Here’s How To Stop Putin And Avoid A Global Food Crisis | Food

The war in Ukraine has shown how international efforts to counter Russia are severely hampered by an inconvenient reality: isolating the Kremlin comes at a cost in the form of huge risks to global food security.

The sanctions regime against Russia has disrupted the food supply chain. With the greatest conflict raging in Europe since World War II – and likely to continue for at least several more months – there is an urgent need to minimize its effects on the planet’s nutritional needs.

Moscow is trying to leverage this mounting crisis as a way to evade economic pressures designed to force the country to end its attack on Ukraine, which, along with Russia, is one of the world’s largest suppliers of grains and edible oils.

In response, Western decision-makers must formulate policies that can achieve both imperatives: countering Russian aggression and preventing a global food crisis. It won’t be easy, but it’s possible.

Russian fertilizers — vital to agricultural activities in various parts of the world — could be key.

Of course, there has been a Turkey-brokered deal between Russia and Ukraine since the end of July to enable grain shipments through the Black Sea. The agreement calls on both Moscow and Kiev not to attack ships carrying much-needed grain supplies from the war zone. However, as Russia tries to consolidate its hold on eastern and southern Ukraine and the western-backed government of President Volodymyr Zelenskyy in Kiev is determined to force the invaders’ armies to withdraw from the occupied territories, the ongoing access to one of the world’s granaries danger.

The Russian war in Ukraine has exacerbated a pre-existing situation in which the global economy was hit by other conflicts, climate change, rising energy costs and, most importantly, the COVID-19 pandemic. High energy prices increased fertilizer costs and the war and sanctions put the supply chain at risk.

To prevent a major global conflict while also preventing Russia from destroying Ukraine’s sovereignty, the United States and its allies and partners have relied heavily on economic and financial warfare to force Moscow to bow.

However, the Kremlin has responded by arming its own grain supply and that of Ukraine. While Russia may not meet its military goals and face mounting financial stress, it could spread that pain around the world. Food shortages in the developing world and the resulting political instability in the Middle East and North Africa could push millions of migrants to make the perilous journey to Europe, just as they did during the Arab Spring and the wars in Iraq and Syria. That, in turn, could destabilize Europe politically, with the far right channeling anti-immigrant sentiment to challenge mainstream parties.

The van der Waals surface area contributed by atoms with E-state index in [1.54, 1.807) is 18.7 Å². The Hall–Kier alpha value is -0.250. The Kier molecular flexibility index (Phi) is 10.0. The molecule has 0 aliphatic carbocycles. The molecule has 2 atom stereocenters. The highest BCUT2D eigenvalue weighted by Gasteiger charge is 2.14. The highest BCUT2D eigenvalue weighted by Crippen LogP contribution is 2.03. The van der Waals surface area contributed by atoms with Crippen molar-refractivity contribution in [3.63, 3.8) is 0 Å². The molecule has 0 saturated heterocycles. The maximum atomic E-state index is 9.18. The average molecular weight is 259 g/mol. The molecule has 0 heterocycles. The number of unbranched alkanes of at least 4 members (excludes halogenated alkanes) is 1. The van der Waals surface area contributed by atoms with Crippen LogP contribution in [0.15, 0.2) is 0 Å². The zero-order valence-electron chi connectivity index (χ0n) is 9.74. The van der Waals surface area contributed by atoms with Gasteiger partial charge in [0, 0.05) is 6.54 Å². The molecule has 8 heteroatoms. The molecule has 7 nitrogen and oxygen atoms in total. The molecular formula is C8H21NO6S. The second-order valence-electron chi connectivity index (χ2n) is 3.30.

Like energy, food is a loaded gun held to the head of the West, according to the Kremlin. But as with oil and gas, a deft balancing act can help the international community maintain pressure on Moscow without leading to malnutrition, famine, mass migration and humanitarian disaster.

Europe’s reliance on Russia’s natural gas supplies has seen the continent gradually wean itself from that addiction in recent months, giving the Kremlin the chance to threaten to cut energy exports unless sanctions are lifted.

While finding alternative energy sources is a long-term effort, it may be relatively easier to source more grain from other food-producing countries to try and reduce Russia’s influence. What is crucial for this is the continued flow of Ukrainian, Russian and Belarusian fertilizers to increase crop yields around the world.

Russia, a major fertilizer exporter, accounts for 23 percent of the world’s ammonia, 21 percent of potassium, 14 percent of urea and 10 percent of phosphate. These chemicals have the potential to increase international grain production; as much as 100 million tons of wheat or 400 million tons of maize per year, based on calculations that take into account global food consumption and the amount that fertilizers contribute to it.

Although fertilizers are not officially banned, sanctions against people associated with Russian fertilizer companies, hurdles in eliminating payments and transportation-related obstacles are obstacles in the path of this strategy.

Adjusting the highly targeted sanctions regime against Russia to make fertilizer flow better won’t help Moscow much. Russia’s income from fertilizer exports in 2021 was about $12.5 billion. That’s just a change from the Kremlin’s projected revenue from hydrocarbon exports this year: about $337 billion. The world, on the other hand, will benefit greatly if farmers around the world can access these fertilizers, produce food, and thereby also remove one weapon from the Kremlin’s armory.

Strategy and policy are about trade-offs. The cost of countering an adversary is not creating serious crises far from the battlefield. We must prevent huge food insecurity from developing all over the world. If the world is united in putting pressure on Russian oil and gas exports, the sand in Moscow’s hourglass will run out faster and the end of Ukraine’s tragedy will draw closer.

The views expressed in this article are those of the author and do not necessarily reflect the editorial position of Al Jazeera.

Leave a Comment